Sweet cherry barbecue sauce. It’s bright, tangy, and perfect for the summer cookout season.
A couple weeks ago, just before I headed out of town to teach my Omega workshop and then go to my cousin’s wedding, I did a bunch of canning. I made roasted peach jam. I made a tiny batch of gooseberry jam. And I made a batch of sweet cherry barbecue sauce, using three pounds of cherries from my Canbassador booty.
I have mixed feelings about barbecue sauce. I think this is, in part, because of my parents’ position on the stuff. My dad loves it (and once invested in a friend’s sauce making venture) and my mom can’t stand it. What’s more, I’ve spent the entirety of my adult life without any grilling space. So my ability to make things appropriate for barbecue is limited at best.
However, in recent years, I’ve discovered just how good these homemade sauces are when poured into slow cookers and used as a tasty braising medium for things like pork shoulders and boneless, skinless chicken thighs. And so, I’ve gradually expanding the number I make each year.
Whether you’re a huge fan of barbecue sauce or you’re lukewarm on the topic, I highly encourage you to explore this one!
Oh, and a quick tip about pitting cherries for things you’re going to cook down. Instead of working each one through the cherry pitter, remove the stems and heap them into the pan you’re going to use to cook the sauce. Add half a cup of water, cover the pot, and simmer the cherries for 15 to 20 minutes.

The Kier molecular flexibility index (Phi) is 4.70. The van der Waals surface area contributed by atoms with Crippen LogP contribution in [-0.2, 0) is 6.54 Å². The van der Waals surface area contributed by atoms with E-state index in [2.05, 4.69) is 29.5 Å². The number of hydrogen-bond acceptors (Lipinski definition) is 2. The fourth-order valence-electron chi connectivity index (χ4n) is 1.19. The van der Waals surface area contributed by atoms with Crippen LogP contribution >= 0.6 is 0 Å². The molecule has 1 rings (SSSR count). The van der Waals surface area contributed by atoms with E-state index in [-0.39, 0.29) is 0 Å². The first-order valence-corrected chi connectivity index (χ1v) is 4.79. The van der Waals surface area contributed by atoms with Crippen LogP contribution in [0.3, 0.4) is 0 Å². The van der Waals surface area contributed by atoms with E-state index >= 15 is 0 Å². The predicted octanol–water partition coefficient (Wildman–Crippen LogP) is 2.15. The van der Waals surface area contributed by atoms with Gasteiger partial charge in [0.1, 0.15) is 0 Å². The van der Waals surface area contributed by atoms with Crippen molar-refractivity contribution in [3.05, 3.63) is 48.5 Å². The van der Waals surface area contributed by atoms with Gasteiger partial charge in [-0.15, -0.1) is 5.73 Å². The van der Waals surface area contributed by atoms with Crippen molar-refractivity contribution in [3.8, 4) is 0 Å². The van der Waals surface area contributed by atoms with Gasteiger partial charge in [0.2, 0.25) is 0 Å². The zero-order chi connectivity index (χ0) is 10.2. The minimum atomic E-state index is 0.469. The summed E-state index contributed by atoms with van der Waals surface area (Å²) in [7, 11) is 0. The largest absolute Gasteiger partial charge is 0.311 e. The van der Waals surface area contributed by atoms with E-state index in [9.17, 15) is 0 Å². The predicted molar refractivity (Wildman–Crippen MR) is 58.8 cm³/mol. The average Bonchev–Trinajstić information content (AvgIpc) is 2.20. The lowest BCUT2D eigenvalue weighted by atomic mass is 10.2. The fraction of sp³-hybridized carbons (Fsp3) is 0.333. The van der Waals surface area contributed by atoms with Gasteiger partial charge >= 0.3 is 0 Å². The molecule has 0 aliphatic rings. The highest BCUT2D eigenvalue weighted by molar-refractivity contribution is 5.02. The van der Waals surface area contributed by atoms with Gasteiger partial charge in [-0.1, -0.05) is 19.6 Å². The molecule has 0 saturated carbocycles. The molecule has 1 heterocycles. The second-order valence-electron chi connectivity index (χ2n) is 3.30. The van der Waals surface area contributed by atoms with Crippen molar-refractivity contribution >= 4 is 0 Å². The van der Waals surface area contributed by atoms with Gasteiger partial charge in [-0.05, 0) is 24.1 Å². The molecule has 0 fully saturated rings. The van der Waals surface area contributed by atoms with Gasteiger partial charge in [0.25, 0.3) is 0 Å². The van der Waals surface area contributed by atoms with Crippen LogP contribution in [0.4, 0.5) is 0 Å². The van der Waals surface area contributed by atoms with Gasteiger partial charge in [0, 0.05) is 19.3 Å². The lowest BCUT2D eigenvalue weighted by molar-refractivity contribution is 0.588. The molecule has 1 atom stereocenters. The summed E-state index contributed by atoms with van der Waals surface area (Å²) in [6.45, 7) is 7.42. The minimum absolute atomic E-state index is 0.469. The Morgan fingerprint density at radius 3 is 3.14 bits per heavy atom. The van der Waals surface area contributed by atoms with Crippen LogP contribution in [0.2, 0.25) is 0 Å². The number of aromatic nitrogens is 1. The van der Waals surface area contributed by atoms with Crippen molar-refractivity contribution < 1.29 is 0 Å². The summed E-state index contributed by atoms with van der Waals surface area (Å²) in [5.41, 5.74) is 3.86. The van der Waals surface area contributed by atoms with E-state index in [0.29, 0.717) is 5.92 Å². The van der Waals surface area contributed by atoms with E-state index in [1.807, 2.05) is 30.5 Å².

Remove the pot from the stove and let it cool. Then, reach in and use your fingers to pop the pits out of the cherries. Wear gloves if you’re concerned about staining your fingers. It takes no more than 10 minutes to pop the pits out of the cherries when prepped this way. Easy.
If cherry barbecue sauce doesn’t float your boat, try my classic, tomato-based recipe!
Sweet Cherry Barbecue Sauce
- 3 pounds cherries pitted
- 1 cup apple cider vinegar
- 1 cup brown sugar
- 1 cup minced onion
- 2 garlic cloves crushed
- 2 teaspoons smoked paprika
- 2 teaspoons salt
- 1 teaspoon chili powder
- 1/2 teaspoon cayenne
- Combine all ingredients in a wide pot with a tight-fitting lid and stir to combine.
- Place lidded pot on the stove over medium-high heat and cook for approximately 20 minutes, until the cherries and onions have softened.
- Continue to cook, with the lid off, until the mixture has reduced by approximately half.
- Remove pot from heat. Using an immersion blender, puree the mixture until smooth (you may have to tip the pan a little in order to do this without splashing). If you don’t have an immersion blender, scrape the mixture into a blender or food processor and blend until smooth.